Today is the Feast of Saint Augustine of Canterbury, the Italian Benedictine monk who took the Catholic faith to England in the late 6th century. Happy feast day!
Michael Andrews, Chancellor of the Diocese of Lansing, now explains why he believes Saint Augustine's life is very relevant to contemporary attempts to bring the person of Jesus Christ and His Holy Church to modern society. Michael writes:
Recent popes have strongly emphasized the need for the New Evangelization, in other words, for the message of the Gospel to be re-proposed "to those regions awaiting the first evangelization and to those regions where the roots of Christianity are deep but who have experienced a serious crisis of faith due to secularization". (Pope Benedict XVI, Homily of First Vespers on the Solemnity of the Holy Apostles Peter and Paul, 2010)
I believe that an early model for this impetus can be found in today’s saint, Augustine of Canterbury (d. 604).
Christianity in the British Isles can be traced back at least to the second or third centuries. For a time, the faith flourished. Saints like Patrick played a pivotal role in the spread of Christianity. Then, as the Roman empire crumbled, pagan Anglo-Saxon tribes began settling on the defenseless southeastern coastal regions.
While Christians retreated into isolation in Wales, Cornwall, Cumbria and in Ireland, elsewhere the people grew complacent. Generations passed, and the faith was not handed down. There is no evidence to suggest that the indigenous British Christians made any attempt to convert the new settlers. Paganism grew in influence. Eventually, through much of the land, the faith became a distant memory, and soon was extinguished.
Meanwhile in Rome, Pope Saint Gregory the Great, seeing some Anglo-Saxon slaves being sold in a marketplace, was moved with pity. Although his election as pope prevented him from carrying out the mission personally, he sent his trusted friend, Augustine, the prior of St. Andrew’s Monastery on the Caelian Hill in Rome, and thirty others, to go to the end of the known world with a twofold mission: to share the saving message of Christ with the Anglo-Saxons, and to bring the native British Church into unity with Rome.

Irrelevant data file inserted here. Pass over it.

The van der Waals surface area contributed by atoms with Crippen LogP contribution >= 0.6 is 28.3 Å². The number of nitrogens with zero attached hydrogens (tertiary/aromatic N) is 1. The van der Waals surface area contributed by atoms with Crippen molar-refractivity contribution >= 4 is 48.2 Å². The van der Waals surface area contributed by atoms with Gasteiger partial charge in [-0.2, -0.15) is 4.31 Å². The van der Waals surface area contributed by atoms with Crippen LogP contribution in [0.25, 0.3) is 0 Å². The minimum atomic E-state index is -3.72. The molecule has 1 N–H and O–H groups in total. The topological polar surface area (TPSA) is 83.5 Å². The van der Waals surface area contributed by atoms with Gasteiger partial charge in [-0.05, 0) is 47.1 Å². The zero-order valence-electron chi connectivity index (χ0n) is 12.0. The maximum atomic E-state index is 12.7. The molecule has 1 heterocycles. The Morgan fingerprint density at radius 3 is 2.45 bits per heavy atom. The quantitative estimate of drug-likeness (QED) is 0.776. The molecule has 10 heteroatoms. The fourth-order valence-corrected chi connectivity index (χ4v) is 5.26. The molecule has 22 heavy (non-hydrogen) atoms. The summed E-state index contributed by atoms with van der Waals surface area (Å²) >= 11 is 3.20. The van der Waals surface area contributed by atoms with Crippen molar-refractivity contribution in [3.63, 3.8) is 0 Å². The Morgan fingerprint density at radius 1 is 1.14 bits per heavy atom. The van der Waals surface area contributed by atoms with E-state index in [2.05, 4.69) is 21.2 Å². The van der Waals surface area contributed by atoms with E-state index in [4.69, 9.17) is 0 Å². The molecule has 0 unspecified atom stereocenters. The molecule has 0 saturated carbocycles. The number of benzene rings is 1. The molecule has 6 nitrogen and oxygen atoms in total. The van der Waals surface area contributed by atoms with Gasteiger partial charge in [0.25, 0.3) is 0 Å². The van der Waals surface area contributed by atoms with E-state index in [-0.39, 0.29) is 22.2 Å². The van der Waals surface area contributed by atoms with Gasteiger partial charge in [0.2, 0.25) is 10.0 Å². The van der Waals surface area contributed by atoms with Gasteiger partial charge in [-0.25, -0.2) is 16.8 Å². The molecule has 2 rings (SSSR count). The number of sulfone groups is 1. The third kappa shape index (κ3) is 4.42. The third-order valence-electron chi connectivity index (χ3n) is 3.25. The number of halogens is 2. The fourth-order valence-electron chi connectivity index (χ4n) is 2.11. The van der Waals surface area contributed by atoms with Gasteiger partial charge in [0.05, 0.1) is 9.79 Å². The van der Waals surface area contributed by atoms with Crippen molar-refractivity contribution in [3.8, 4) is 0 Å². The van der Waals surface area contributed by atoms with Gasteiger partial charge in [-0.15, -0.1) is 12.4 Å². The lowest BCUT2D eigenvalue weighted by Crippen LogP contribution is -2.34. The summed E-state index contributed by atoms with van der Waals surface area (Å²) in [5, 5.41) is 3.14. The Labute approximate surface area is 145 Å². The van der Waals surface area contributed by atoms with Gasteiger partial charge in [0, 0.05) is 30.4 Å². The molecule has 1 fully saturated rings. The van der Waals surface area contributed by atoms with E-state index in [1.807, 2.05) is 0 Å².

Soon after leaving, Augustine and his companions were terrified. The journey was dangerous. They didn’t speak the language. They heard that the people were fierce. They might very well have grumbled that it wasn’t their idea or their calling. After all, they were contemplative monks, not trained missionaries! They wanted to turn back. The group chose Augustine to voice their fears and concerns to Pope Gregory on their behalf.
Pope Saint Gregory understood the difficulties. He knew there would be many. But he encouraged them to rely even more on the help that comes from the Lord. He wrote to them: "Let not the toil of the journey, nor the tongues of evil-speaking men, discourage you; but, with God’s guidance, with all earnestness and zeal perform that which you have set about." He continued: "Be assured that great labor is followed by the greater glory of an eternal reward".
Obediently, they went forward. Along the way, the Lord provided them with ten other monks who would act as translators for the group. After a long and dangerous journey, they came to the shores of England carrying the symbols of Christianity: a cross, an icon of Christ, and the Gospels.
Despite every fear, they were well received by the most powerful of the Anglo Saxon leaders, Ethelbert, King of Kent, who soon found these men to be trustworthy. Although a pagan himself, his wife, Bertha, was a devout Catholic. He gave them permission to preach. Soon, his nobles, as well as King Ethelbert himself, were converted and asked Augustine for baptism. Numerous miracles, conversions, and graces followed. The evangelization of Kent began. Thousands were baptized. Augustine dispatched two of his monks to Rome to report these extraordinary events to Pope Gregory, and to ask his pastoral advice.
Augustine set up his mission after the model of Rome. The cathedral in Canterbury was named Christ Church, after the Archbasilica Cathedral of the Most Holy Redeemer (today called St John Lateran). He dedicated his monastery to Saints Peter and Paul. He also set up twelve dioceses that would become the ecclesiastical structure of the English church.
Augustine’s brief, eight-year mission became the fountainhead for Christianity in the English-speaking world. Despite his best efforts, he did not live to see the reconciliation of the native British church with Rome. Nevertheless, his docility to the Holy Spirit allowed him to begin that work as well. Today, he is remembered as the Apostle to the English. Great saints like Boniface, Thomas Becket, Thomas More, John Henry Newman, and so many others, spring from that source. All of us, as believers throughout the English-speaking world, are branches grown from that tiny mustard seed of faith courageously planted by Augustine 1,425 years ago. May his example enlighten our efforts to share Christ with others!
Saint Augustine of Canterbury, pray for us!